Hair Loss in Horses

Hair loss in horses can be a frustrating management concern simply because the reasons for its occurrence are so many and so varied. Here are some common causes.

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hair loss in horses
Gnats tend to feed on the sensitive skin of the belly, inner thighs, poll, mane, withers, and tailhead. The intense irritation they create stimulates a horse to frantically scratch on anything in sight–a post, the side of the barn, feeders, trees and bushes, or even the ground | Photo: iStock

The gleam and shine in your horse’s coat reflects his inner health, and puts a sparkle in your proud eye. Invariably, there will be nicks and scrapes to mar that perfection, but what about the times when portions of your horse’s hair are missing? Hair loss in horses, also known as alopecia, can be a frustrating management concern simply because the reasons for its occurrence are so many and so varied.

Tracking down the reason for skin disorders often becomes an exercise in sleuthing. One important element to consider is whether or not your horse is itching and rubbing out the hair, or if the hair is simply missing because of a disease or immune process that attacks the skin. Let’s look at some of the more common syndromes that cause bald spots on your horse.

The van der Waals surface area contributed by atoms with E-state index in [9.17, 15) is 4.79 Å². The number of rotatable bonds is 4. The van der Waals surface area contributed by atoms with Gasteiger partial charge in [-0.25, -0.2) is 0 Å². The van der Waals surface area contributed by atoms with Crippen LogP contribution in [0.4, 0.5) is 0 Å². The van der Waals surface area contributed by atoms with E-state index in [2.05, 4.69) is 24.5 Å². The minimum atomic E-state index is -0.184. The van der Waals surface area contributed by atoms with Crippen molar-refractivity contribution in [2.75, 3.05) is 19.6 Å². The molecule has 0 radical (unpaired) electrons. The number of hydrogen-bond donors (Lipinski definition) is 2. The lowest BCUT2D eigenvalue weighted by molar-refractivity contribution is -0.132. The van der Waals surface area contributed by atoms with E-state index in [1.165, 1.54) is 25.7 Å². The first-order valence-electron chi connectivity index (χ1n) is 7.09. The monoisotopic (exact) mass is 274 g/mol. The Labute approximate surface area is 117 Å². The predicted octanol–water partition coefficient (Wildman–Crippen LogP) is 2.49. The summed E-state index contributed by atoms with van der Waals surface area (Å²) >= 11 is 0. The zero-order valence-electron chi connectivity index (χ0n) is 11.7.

Itchy and Missing Hair

Itching, or pruritus, creates a self-inflicted hair loss. Not only should you observe your horse’s general behavior to see if he is scratching himself, but you can scrutinize the skin for features that hint at an itchy condition. Broken hairs cast a high suspicion the horse is scratching the hair away. Reddened skin or tiny scabs are not specific to itching, but might be part of the rubbing process

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Written by:

Nancy S. Loving, DVM, owns Loving Equine Clinic in Boulder, Colorado, and has a special interest in managing the care of sport horses. Her book, All Horse Systems Go, is a comprehensive veterinary care and conditioning resource in full color that covers all facets of horse care. She has also authored the books Go the Distance as a resource for endurance horse owners, Conformation and Performance, and First Aid for Horse and Rider in addition to many veterinary articles for both horse owner and professional audiences.

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